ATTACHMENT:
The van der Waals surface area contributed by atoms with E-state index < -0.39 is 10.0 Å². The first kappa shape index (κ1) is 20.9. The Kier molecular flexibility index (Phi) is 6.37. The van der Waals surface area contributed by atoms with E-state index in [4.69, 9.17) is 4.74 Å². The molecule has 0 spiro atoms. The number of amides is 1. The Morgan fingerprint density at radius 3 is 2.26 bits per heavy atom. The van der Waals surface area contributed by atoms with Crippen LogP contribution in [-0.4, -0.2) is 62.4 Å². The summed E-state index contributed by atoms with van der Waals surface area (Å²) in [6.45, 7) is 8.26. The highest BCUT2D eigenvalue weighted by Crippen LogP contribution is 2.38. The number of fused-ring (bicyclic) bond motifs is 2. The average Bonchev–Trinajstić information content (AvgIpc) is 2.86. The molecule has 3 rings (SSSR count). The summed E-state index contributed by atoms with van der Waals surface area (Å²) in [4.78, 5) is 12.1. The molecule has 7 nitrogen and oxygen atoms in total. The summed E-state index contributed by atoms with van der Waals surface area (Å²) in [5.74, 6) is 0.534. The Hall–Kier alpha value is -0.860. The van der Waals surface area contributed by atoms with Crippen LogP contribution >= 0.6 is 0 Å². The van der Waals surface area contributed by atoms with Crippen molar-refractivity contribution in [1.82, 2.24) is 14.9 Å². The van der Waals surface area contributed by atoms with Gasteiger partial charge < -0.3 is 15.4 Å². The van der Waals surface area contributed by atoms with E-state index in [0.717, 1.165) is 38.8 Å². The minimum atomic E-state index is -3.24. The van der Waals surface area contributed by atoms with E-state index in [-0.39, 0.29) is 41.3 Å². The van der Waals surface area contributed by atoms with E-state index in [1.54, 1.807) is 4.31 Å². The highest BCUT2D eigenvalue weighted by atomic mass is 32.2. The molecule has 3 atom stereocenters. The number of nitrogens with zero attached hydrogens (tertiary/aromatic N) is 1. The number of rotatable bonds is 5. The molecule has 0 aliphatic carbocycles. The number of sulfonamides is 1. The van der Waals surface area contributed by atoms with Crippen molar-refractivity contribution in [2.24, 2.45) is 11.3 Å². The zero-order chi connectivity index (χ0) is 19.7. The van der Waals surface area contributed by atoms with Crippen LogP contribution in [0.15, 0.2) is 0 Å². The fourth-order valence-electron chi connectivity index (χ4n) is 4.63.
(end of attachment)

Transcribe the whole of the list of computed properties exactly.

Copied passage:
The van der Waals surface area contributed by atoms with E-state index < -0.39 is 10.0 Å². The first kappa shape index (κ1) is 20.9. The Kier molecular flexibility index (Phi) is 6.37. The van der Waals surface area contributed by atoms with E-state index in [4.69, 9.17) is 4.74 Å². The molecule has 0 spiro atoms. The number of amides is 1. The Morgan fingerprint density at radius 3 is 2.26 bits per heavy atom. The van der Waals surface area contributed by atoms with Crippen LogP contribution in [-0.4, -0.2) is 62.4 Å². The summed E-state index contributed by atoms with van der Waals surface area (Å²) in [6.45, 7) is 8.26. The highest BCUT2D eigenvalue weighted by Crippen LogP contribution is 2.38. The number of fused-ring (bicyclic) bond motifs is 2. The average Bonchev–Trinajstić information content (AvgIpc) is 2.86. The molecule has 3 rings (SSSR count). The summed E-state index contributed by atoms with van der Waals surface area (Å²) in [4.78, 5) is 12.1. The molecule has 7 nitrogen and oxygen atoms in total. The summed E-state index contributed by atoms with van der Waals surface area (Å²) in [5.74, 6) is 0.534. The Hall–Kier alpha value is -0.860. The van der Waals surface area contributed by atoms with Crippen LogP contribution >= 0.6 is 0 Å². The van der Waals surface area contributed by atoms with Crippen molar-refractivity contribution in [1.82, 2.24) is 14.9 Å². The van der Waals surface area contributed by atoms with Gasteiger partial charge < -0.3 is 15.4 Å². The van der Waals surface area contributed by atoms with E-state index in [0.717, 1.165) is 38.8 Å². The minimum atomic E-state index is -3.24. The van der Waals surface area contributed by atoms with E-state index in [-0.39, 0.29) is 41.3 Å². The van der Waals surface area contributed by atoms with E-state index in [1.54, 1.807) is 4.31 Å². The highest BCUT2D eigenvalue weighted by atomic mass is 32.2. The molecule has 3 atom stereocenters. The number of nitrogens with zero attached hydrogens (tertiary/aromatic N) is 1. The number of rotatable bonds is 5. The molecule has 0 aliphatic carbocycles. The number of sulfonamides is 1. The van der Waals surface area contributed by atoms with Crippen molar-refractivity contribution in [2.24, 2.45) is 11.3 Å². The zero-order chi connectivity index (χ0) is 19.7. The van der Waals surface area contributed by atoms with Crippen LogP contribution in [0.15, 0.2) is 0 Å². The fourth-order valence-electron chi connectivity index (χ4n) is 4.63.